Confessions of a Charismatic Cessationist

IcefireIn the South African spring of 1999 I left the Charismatic fold. The timing was not intentional, but it coincided beautifully with what was going on in my heart. My ecclesiastical winter had finally passed. The cognitive dissonance caused by reading authors like Dietrich Bonhoeffer, CS Lewis and Watchman Nee, whilst enduring an outbreak of the Toronto Blessing in the denomination that had ordained me into the professional pastorhood, was something of the past.

I had discovered a new world, lush with expository sermons and void of emotional excess. I began devouring anything anti-Charismatic I could lay my hands on and was more than proud to call myself a Cessationist. And, of course, I told everyone in hearing distance to read the final, conclusive word on the Charismatic movement: John MacArthur’s Charismatic Chaos.

Nearly two decades of inner turmoil had left me seething with anger, and so, quite predictably, my rant soon became condescending, judgmental and pharisaical. I eventually realised that I needed to repent, but it wasn’t easy. There were people like David Wilkerson and Lee Grady, I had to remind myself. Pentecostals who did not fit the image of the stereotypical charismaniacs that I had created in my mind. And then there was a disturbing intellectual arrogance amongst some of my new found non-charismatic friends, something that made me feel at times that we were worshiping an icy cosmic computer who would freeze every single time that we got the TULIP code wrong.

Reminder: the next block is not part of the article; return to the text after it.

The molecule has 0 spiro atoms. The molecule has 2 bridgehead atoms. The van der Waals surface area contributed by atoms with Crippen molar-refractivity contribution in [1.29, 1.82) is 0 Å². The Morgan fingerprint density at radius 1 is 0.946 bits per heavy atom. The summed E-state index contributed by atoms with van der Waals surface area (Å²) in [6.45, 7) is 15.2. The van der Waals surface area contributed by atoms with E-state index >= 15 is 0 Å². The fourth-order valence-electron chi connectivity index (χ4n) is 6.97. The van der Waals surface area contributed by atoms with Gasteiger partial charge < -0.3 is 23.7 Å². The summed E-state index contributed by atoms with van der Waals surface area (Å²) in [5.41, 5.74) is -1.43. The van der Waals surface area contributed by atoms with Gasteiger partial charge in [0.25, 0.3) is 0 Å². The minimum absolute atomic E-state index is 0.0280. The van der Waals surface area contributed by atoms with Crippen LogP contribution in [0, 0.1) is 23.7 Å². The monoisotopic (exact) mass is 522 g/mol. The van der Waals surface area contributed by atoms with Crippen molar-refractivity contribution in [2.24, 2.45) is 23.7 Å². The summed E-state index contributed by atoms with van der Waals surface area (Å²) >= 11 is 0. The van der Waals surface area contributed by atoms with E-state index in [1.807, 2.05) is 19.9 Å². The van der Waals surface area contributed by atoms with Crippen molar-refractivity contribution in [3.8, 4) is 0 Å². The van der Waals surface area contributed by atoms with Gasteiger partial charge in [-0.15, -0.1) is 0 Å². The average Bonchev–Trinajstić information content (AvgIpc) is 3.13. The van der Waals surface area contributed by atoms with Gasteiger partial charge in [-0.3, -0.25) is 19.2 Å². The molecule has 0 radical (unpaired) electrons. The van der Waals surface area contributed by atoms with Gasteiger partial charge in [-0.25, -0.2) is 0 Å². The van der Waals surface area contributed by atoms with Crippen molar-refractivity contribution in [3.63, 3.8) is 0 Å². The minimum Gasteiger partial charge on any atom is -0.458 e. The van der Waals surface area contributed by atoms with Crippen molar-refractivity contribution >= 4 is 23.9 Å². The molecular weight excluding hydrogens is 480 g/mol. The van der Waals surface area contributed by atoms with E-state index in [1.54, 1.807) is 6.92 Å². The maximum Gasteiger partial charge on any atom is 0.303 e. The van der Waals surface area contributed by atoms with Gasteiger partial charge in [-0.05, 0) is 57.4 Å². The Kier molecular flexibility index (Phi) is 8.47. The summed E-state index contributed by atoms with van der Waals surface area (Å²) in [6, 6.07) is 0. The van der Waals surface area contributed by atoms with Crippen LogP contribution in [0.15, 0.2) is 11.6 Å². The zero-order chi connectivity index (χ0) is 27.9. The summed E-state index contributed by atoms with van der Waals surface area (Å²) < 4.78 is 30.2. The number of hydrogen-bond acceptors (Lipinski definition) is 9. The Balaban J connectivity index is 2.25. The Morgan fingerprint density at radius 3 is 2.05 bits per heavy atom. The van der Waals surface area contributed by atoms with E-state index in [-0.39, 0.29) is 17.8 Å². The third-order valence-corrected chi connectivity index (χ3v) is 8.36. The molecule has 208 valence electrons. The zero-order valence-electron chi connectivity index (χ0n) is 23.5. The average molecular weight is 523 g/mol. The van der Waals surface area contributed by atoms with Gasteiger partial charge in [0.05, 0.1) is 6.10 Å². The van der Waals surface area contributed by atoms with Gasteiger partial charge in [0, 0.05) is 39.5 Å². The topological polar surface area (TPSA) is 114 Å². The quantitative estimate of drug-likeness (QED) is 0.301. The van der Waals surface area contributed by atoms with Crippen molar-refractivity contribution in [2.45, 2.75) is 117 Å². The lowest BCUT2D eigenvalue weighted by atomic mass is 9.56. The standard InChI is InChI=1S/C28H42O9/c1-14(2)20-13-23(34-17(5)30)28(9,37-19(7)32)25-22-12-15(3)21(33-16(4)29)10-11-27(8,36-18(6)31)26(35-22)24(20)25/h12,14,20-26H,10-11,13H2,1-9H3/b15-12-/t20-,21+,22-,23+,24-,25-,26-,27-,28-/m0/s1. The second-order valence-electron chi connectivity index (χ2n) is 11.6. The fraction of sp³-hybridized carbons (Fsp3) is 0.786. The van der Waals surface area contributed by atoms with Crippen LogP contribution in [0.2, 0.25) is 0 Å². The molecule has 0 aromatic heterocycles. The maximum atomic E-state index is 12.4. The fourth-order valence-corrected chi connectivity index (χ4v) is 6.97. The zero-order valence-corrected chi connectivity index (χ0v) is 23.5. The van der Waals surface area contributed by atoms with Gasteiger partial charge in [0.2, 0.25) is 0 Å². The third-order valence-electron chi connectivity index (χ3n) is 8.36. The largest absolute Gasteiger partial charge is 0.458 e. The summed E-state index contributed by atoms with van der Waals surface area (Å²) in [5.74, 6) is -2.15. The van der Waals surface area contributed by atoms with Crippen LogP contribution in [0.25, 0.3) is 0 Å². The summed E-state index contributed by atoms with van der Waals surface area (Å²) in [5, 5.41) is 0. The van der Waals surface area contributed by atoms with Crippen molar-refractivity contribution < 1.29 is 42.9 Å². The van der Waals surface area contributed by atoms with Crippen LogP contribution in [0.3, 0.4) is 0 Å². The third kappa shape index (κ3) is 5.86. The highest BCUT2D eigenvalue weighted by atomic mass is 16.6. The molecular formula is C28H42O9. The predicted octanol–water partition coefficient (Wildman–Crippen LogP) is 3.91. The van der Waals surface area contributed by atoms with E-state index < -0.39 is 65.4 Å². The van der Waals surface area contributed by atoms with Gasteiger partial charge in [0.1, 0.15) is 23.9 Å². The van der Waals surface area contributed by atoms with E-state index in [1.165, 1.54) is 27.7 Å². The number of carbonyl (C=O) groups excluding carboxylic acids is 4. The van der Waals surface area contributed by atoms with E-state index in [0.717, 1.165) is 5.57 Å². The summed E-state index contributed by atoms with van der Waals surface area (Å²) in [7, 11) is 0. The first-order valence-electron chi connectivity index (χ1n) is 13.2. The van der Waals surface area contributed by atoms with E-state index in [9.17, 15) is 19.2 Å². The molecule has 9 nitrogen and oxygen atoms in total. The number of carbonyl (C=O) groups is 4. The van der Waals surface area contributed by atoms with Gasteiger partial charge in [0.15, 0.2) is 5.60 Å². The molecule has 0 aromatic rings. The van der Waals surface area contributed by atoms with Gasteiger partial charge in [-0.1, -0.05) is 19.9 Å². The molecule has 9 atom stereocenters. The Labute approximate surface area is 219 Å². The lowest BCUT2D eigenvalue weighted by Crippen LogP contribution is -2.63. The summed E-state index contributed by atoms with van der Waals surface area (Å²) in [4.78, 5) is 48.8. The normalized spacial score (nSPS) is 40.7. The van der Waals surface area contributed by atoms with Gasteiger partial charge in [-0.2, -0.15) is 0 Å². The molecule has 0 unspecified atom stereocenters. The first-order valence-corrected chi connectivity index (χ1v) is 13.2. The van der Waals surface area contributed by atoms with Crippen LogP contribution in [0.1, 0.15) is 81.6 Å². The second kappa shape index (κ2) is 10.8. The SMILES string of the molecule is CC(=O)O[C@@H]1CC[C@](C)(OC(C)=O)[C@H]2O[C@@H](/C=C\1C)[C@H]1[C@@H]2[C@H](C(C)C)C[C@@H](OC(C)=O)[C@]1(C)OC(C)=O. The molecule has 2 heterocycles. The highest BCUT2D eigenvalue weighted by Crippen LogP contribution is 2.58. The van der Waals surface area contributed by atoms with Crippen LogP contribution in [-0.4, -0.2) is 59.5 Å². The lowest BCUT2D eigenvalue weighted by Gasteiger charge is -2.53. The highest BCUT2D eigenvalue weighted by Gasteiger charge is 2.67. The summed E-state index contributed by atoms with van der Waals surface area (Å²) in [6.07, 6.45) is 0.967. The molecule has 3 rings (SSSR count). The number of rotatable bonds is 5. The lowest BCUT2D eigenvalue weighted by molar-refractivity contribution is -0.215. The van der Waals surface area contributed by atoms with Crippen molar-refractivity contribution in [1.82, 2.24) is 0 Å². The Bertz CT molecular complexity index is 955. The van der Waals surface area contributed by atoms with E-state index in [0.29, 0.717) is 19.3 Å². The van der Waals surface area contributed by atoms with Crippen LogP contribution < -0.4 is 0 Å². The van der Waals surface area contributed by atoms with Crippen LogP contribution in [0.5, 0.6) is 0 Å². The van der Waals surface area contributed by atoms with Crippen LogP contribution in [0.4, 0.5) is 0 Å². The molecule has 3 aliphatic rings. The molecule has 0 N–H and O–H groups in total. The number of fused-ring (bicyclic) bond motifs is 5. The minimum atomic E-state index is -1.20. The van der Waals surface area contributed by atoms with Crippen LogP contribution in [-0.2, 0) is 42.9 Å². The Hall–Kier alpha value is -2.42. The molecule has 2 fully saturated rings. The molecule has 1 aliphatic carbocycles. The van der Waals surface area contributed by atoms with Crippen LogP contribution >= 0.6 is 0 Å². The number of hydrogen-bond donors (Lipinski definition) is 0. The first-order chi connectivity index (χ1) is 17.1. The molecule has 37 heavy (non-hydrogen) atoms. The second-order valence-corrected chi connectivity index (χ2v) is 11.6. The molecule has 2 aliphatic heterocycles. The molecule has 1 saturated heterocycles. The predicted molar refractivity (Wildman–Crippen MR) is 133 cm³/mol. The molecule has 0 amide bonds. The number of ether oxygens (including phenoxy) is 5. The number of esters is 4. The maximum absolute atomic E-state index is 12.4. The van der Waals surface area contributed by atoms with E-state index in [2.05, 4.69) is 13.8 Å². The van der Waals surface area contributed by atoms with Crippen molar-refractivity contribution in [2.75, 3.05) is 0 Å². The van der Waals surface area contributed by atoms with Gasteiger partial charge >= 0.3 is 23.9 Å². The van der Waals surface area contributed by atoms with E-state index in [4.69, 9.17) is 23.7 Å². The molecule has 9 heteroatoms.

At the time I was reminded of an air-conditioning advert that I had once seen in a Time magazine: A man holding a fire in one hand and a block of ice in the other. That pretty much summarised my experience. I did not want either of the two, and I did not know how to bring them together.

But thankfully I was also reminded of something else, a lesson that the Lord had taught me many years before: Christianity is about the person of Christ, not about an ideology. In Him all things meet and hold together, even if we cannot figure out how this actually works.

And so I rediscovered my first love: The Lord Jesus Christ. I repented, and resolved to walk with him again, which happens to be the best decision I have ever made.

As I did, I was reminded that there exists no tension in Christ, that he truly “is our peace”. Not only does he reconcile us with one another, as the famous passage in Ephesians tells us, but he also reconciles our impossible theological dichotomies in himself. There are times when he sounds like a Charismatic (“…you do not know the power of God…”) and times when he sounds like a Reformed theologian (“…you do not know the Scriptures…”). We are clearly dealing with two realities of the person of Christ here, each of which will become corrupt and antagonistic towards the other when separated into its own little corner.

Perhaps this explains something of the sad divisions amongst us as Christians. Our Lord is so huge, so rich, so multi-dimensional, that one can find an aspect of almost anything somewhere in him. And so it is no big feat to do so and to enlist that part of him as an apologist for our particular theological crusade, making it appear that we are indeed his truest representatives.

No, the real challenge is much bigger. It is to deny that part in us that are peculiarly attracted to a part in Christ, and to allow all of him to consume us. Only then will we see the fullness of the Father in the face of Christ.